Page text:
As the representative of one of the oldest European minority faiths on this continent, I want to reach out to the diverse Christian communities, the diverse Muslim communities, secular groups, governments and politicians, to help us stop this growing trend of antagonism and conflict. I believe that we have the responsibility to recreate an atmosphere of tolerance and mutual respect between the secular modern state and religious movements, in order to make sure that the experiment, which we call Europe, is not going to fail.
There is no justification for murdering journalists or satirists. No degree of offence legitimises the use of violence. The deaths of the journalists should be mourned for that particular reason, but no more so than the two officers or the maintenance man who were also killed in the tragic shootings..
I hear you marched in your thousands against my religion. Last week, and last month. You marched against immigrants, foreigners, and anyone a shade darker. I will not draw comparisons to Nazi Germany. I will not call you bigots, I will not insult you, and I will not label you. But we do have a problem.
I don't doubt many people would have found the Charlie Hebdo cartoons extremely offensive, and I'm not here to tell you that's wrong, but the insinuation that insulting/offending people may have invited this horrific tragedy on any level is tantamount in my eyes to the old age adage that a rape victim "asked for it" by wearing a short skirt. It's victim blaming at its very worst, and especially against people who fought in many ways for the rights of those who attacked them. So long as offence remains within the bounds of what is legally acceptable, then it is just that - acceptable - whether you personally like it or not.
Let's be clear: I agree there is no justification whatsoever for gunning down journalists or cartoonists. I disagree with your seeming view that the right to offend comes with no corresponding responsibility; and I do not believe that a right to offend automatically translates into a duty to offend.
This is not a situation where we can fight fire with fire. We should fight the ideologies of hatred and violence with an ideology of peace and caring. We need a commitment to honouring the memories of the French journalists, Jews and police officers including a Muslim killed last week, and that involves all doing our bit to create a world in which such horrors are confined to history.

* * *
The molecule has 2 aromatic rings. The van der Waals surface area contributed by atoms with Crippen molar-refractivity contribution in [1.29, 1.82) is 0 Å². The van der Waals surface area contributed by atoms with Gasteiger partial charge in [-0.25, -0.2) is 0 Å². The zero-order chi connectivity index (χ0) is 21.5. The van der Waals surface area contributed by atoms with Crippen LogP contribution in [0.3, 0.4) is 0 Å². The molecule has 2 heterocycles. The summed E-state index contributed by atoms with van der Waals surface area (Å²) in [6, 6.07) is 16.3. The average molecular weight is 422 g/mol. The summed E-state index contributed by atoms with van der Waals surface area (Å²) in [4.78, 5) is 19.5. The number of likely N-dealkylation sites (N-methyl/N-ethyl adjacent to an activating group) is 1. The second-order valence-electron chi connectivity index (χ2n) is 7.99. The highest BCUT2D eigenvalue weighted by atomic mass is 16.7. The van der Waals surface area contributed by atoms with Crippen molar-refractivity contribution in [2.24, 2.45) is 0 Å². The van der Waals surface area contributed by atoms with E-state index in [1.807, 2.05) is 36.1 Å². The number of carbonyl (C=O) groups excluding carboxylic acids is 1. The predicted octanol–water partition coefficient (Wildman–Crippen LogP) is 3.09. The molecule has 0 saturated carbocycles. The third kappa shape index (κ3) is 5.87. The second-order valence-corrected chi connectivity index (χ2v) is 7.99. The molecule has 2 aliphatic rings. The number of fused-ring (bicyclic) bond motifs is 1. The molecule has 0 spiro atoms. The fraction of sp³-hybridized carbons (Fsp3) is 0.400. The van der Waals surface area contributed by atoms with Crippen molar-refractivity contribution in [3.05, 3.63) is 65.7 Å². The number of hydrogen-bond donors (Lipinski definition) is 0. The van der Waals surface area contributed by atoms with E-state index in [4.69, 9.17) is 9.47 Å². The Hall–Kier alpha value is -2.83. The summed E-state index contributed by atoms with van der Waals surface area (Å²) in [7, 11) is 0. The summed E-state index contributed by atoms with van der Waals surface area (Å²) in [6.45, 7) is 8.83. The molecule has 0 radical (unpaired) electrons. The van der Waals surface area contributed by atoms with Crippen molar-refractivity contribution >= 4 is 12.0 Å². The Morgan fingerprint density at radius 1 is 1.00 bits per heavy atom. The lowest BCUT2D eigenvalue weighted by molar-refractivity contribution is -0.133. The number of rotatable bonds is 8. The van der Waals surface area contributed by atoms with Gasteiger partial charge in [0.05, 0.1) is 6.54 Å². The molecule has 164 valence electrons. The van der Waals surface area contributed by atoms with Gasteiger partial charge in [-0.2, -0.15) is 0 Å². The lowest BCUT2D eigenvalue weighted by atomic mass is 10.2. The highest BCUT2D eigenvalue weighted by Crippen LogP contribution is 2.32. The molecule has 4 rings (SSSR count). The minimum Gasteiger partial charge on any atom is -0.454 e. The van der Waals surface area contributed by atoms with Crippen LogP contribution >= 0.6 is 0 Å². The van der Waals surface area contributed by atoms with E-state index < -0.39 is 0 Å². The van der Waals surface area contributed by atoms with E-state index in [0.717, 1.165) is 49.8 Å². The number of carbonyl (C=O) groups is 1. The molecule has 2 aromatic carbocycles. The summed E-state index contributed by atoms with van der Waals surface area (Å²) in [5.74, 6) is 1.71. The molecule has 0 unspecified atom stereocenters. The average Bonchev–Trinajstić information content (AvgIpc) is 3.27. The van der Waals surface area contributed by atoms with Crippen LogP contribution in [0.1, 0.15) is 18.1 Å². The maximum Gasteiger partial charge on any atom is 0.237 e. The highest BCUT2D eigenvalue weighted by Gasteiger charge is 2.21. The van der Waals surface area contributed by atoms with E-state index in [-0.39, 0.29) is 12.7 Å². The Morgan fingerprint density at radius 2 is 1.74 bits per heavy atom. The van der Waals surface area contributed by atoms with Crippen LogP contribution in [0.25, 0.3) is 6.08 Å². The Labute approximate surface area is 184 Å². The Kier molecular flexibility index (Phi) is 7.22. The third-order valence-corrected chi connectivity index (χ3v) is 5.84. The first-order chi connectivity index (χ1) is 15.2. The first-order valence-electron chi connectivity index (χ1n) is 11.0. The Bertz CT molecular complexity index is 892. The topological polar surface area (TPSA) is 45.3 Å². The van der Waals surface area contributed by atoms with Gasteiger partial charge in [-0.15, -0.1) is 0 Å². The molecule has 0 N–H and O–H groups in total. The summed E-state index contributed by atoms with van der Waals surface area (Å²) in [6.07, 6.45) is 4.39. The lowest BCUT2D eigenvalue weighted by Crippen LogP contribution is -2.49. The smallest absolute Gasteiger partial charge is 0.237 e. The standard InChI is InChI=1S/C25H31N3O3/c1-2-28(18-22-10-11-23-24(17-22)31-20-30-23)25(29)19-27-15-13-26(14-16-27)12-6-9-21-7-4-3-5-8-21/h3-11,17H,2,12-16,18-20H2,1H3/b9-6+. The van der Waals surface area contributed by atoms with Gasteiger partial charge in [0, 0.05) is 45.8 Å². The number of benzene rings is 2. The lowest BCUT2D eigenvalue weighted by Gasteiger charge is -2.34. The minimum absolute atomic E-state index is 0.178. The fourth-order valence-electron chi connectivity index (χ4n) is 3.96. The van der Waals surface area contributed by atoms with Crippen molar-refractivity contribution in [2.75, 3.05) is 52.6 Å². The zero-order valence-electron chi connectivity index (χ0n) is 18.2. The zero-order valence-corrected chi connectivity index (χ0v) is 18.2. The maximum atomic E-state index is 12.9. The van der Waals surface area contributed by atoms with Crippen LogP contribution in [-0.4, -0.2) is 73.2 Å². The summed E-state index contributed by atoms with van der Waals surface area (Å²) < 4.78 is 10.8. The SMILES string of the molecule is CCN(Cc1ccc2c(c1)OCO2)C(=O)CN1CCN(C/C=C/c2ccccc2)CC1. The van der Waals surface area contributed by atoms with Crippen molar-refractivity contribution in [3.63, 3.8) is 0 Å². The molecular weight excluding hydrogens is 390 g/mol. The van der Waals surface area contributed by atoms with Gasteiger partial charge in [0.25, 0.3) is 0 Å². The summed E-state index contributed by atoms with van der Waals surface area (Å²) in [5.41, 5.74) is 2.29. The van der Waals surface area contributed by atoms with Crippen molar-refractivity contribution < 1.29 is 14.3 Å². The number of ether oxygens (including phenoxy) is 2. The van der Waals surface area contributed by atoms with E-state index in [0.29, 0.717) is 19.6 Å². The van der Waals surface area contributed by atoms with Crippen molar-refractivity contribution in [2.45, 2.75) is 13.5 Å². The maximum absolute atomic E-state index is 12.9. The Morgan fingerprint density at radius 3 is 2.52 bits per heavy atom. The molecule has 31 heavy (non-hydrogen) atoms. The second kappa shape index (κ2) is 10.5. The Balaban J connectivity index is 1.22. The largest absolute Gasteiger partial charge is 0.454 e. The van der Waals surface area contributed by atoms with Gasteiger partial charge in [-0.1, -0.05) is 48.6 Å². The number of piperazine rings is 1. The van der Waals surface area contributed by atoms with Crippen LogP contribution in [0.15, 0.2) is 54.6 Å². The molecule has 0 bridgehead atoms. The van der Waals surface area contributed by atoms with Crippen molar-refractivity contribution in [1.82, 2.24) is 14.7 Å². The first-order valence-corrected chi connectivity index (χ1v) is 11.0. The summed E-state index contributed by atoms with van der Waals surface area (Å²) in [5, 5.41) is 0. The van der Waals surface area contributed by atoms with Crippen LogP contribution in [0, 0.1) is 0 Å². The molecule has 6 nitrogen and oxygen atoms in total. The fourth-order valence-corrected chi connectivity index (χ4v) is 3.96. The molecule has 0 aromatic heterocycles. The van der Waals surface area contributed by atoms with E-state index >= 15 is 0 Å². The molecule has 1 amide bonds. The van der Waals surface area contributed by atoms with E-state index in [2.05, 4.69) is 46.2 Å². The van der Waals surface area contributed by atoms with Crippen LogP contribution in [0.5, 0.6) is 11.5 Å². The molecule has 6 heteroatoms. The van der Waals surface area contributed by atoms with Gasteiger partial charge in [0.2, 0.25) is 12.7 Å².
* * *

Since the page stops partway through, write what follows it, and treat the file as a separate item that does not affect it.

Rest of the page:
Islam is a set of ideas. It is an ideology. It inherently deserves no more or less respect than any other ideology. That is to say, it inherently deserves no respect whatsoever. Just like any other idea or ideology, Islam also deserves no special protection from criticism or critique. Affording it any such privilege just because it has a supernatural origin story is not compatible with reason. Muslims, on the other hand, are people who have adopted Islam as dogma. It should really go without saying that just like any other person, Muslims inherently deserve to be respected as people, treated with dignity, and have their rights protected.
All religions, new and old, should be subject to the same disrespect that Charlie Hedbo so boldly and bravely paid them. As Salman Rushdie, a man who knows a thing or two about this subject, said religion deserves our 'fearless disrespect'. Long may such disrespect, whether it be in Charlie Hedbo or elsewhere, continue.
Liberals and leftists in the West are right to condemn the bigotry of the majority community, but the fundamentalism of the minority community cannot be spared from criticism. If those identifying as left and liberal fail to criticise the dangerous trends of Islamism, the right will step up for the task. That is a future no one wants and political correctness can do little to fight it.